In conjunction with Dementia Forward we will be holding two interactive workshops and information sessions about Dementia and services available in York. We aim to help you dispel some of the myths, provide you with some facts and information on who provides services in the York area.

Sessions running 10am – 12noon or 1-3pm available to book now with limited spaces available.

To be held at Krumbs Cafe 3-5 Tanner Row, York, North Yorkshire County, YO1 6JB on Monday 24th February

Refreshments will be provided

You can view a poster here with more information

To book a space or find out more information please email ftmembership.lypft@nhs.net or call 0113 30 55944



Involving people in Care Coordination training

‘The Care Coordination process and practice’ training is currently available to all LYPFT staff members who are involved in supporting the delivery of Care Programme Approach (CPA); it runs 1-2 times each month and is available in Leeds and York venues.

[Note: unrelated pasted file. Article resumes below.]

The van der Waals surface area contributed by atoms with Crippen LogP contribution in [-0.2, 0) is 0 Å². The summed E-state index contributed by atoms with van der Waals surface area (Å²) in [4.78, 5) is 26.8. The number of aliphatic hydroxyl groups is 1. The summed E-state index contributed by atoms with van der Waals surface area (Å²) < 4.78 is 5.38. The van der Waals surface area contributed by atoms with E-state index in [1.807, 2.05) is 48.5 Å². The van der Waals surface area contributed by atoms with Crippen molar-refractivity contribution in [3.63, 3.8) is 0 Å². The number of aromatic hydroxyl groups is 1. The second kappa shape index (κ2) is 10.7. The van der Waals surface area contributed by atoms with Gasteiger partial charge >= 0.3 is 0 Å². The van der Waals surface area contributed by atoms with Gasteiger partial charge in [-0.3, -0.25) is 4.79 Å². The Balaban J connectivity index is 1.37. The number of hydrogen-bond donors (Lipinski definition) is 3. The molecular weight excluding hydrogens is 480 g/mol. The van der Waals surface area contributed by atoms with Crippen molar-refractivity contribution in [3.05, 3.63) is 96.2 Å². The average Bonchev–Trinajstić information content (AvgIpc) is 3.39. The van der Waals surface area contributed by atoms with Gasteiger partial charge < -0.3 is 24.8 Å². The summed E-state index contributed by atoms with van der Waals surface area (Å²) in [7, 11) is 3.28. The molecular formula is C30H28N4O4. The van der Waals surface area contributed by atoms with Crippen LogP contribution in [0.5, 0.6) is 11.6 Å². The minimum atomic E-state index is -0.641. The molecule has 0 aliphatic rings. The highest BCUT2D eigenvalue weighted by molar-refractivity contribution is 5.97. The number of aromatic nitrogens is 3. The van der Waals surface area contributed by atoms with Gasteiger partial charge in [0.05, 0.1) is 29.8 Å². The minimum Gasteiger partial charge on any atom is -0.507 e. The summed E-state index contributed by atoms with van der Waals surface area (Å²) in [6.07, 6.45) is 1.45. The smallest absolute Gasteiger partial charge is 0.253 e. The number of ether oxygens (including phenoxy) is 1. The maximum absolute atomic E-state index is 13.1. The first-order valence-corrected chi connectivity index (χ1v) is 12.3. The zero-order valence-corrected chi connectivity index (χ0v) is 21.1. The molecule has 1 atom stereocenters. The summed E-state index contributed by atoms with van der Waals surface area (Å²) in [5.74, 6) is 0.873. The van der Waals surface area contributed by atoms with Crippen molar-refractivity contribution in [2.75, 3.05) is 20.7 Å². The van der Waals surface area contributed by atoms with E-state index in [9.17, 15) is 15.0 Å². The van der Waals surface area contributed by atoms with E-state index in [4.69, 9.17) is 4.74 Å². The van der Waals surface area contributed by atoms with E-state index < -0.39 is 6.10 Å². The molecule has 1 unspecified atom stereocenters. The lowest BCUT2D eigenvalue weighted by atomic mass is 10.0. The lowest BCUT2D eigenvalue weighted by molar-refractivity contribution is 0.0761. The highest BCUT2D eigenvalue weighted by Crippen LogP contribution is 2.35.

The training explores best practice in applying the CPA process and meeting individuals needs and includes:-

  • When to use CPA
  • Transfers and Transitions
  • Roles within CPA
  • Review Processes
  • Goal Setting and care planning with service users
  • Crisis planning
  • Carers

To further develop the training we are looking to involve people who use the service and carers/supporters in the training; this promotes the recovery and wellbeing ethos. So, to move this forward, there are a few points I would like you to consider from your perspective and to share via ‘comments’ please:

  • What methods of involvement could be used/would work well?
  • How can we ensure that people have an equal chance of being involved in the training?
  • Do you have experience of involving people in training?, if so, can you please share the good practice